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Annese v. Diversey, Inc.

United States District Court, W.D. North Carolina, Charlotte Division

June 1, 2017

BARBARA ANNESE, Plaintiffs,
v.
DIVERSEY, INC. SEALED AIR CORPORATION US, Defendants.

          ORDER

          Graham C. Mullen United States District Judge.

         THIS MATTER is before the Court upon Plaintiff's Motion to Remand. Defendant has filed a Response and Plaintiff has elected not to file a Reply. Accordingly, this matter is ripe for disposition.

         I. Background

         This civil action was filed in Mecklenburg County Superior Court on December 13, 2016. Plaintiff is a foreign entity with its principal place of business in Italy. Defendants are Delaware corporations, both with principal places of business in North Carolina. Plaintiff alleges claims for breach of contract and unjust enrichment/quantum meruit based on an alleged agreement for Plaintiff to develop and install certain technology for Defendants' businesses. Defendants filed a Notice of Removal, invoking diversity jurisdiction, on January 4, 2017. Defendants were subsequently properly served with the summons and complaint on January 20, 2017. On February 4, 2017, Plaintiff filed a Motion to Remand, based solely on the “forum defendant rule.”[1]

         II. Discussion

         Pursuant to 28 U.S.C. § 1447(c), “a motion to remand the case on the basis of any defect other than lack of subject matter jurisdiction must be made within thirty days after the filing of the notice of removal . . . .” 28 U.S.C. § 1447(c) (2012). This limit is not merely a flexible guideline, but instead a strictly observed deadline. See, e.g., Almutairi v. John Hopkins Sys. Corp., 2016 WL 97835, at *4 (D. Md. Jan 8, 2016) (denying a motion to remand filed 34 days after removal); See also Park v. McGowan, 2011 WL 4963759, at *6 (E.D.N.Y. Oct. 19, 2011) (holding plaintiff waived procedural objections “by filing his motion to remand 31 days after the notice of removal had been filed”); Delew v. Las Vegas Metro. Police Dep't, 108 F.Supp.2d 1146, 1147-48 (D. Nev. 2000); Elder v. Wal-Mart Stores, Inc., 751 F.Supp. 639, 640 (E.D. La. 1990) (denying as untimely motion to remand filed 31 days after removal). Plaintiff waited thirty one days after the Notice of Removal was filed to file its Motion to Remand and such delay exceeds the statutory time limit. Plaintiff's only argument to excuse such tardiness is that Defendants' Notice of Removal was entered the day after it was filed. This argument, however, falls flat in light of the current case law. See, e.g., Pavone v. Miss. Riverboat Amusement Corp., 52 F.3d 560, 566 (5th Cir. 1995) (ruling that the statutory thirty day timer to file a motion to remand began when the notice to remove was filed, even though Plaintiff did not receive a copy of the notice in the mail until six days after its filing).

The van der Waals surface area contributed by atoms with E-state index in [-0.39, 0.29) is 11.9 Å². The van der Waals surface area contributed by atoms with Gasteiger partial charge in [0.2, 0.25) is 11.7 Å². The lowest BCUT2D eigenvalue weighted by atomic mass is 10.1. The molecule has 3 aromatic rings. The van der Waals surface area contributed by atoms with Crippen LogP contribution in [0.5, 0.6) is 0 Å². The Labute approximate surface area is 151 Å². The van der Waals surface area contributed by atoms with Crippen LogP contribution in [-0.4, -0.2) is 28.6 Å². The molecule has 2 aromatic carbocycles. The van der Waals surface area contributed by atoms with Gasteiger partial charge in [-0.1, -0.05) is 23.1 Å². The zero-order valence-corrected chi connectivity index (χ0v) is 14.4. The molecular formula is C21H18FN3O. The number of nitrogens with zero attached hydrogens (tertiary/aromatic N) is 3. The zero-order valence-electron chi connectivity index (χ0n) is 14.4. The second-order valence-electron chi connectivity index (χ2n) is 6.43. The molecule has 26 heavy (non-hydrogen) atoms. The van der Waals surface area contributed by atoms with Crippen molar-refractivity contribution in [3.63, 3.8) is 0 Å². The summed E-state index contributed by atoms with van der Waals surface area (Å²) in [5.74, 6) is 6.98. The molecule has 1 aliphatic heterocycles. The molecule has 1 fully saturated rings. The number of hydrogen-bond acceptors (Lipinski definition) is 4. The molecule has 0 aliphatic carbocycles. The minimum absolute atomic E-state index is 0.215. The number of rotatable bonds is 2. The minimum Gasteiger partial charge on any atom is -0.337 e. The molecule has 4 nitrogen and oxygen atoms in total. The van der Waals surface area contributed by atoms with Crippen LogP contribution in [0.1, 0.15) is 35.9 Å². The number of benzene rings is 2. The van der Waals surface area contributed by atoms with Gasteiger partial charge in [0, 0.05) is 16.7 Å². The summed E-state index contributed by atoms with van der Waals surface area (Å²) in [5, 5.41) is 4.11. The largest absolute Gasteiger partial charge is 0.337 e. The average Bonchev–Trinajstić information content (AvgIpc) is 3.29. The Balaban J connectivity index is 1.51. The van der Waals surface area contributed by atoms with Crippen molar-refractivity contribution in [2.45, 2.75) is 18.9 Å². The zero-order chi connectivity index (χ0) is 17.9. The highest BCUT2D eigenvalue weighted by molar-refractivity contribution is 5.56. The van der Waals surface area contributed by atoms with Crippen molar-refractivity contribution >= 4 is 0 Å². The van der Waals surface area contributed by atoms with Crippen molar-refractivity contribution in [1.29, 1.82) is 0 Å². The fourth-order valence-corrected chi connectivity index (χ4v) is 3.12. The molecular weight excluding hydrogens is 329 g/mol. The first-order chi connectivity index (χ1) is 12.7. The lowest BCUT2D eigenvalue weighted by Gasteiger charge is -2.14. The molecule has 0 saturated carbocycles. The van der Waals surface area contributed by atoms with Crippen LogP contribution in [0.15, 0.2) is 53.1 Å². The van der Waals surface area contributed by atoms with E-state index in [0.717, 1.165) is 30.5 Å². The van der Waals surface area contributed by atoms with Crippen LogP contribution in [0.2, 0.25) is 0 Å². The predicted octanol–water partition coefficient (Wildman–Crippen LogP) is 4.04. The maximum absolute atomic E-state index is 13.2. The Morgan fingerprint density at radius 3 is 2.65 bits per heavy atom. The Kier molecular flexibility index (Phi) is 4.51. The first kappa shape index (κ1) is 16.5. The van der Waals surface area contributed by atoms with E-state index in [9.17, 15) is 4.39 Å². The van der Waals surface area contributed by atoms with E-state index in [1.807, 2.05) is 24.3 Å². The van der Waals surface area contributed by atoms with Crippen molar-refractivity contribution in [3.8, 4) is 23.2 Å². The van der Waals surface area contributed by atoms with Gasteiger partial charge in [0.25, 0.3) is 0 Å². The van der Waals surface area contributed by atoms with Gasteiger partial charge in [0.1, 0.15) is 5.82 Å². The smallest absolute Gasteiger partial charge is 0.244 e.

The untimeliness of the motion waives all non-subject matter jurisdiction objections to removal.[2] The forum defendant rule is not a subject matter objection, but rather a procedural one.[3] Accordingly, Plaintiff's failure to timely file its Motion to Remand operates as a waiver of its forum defendant rule objection.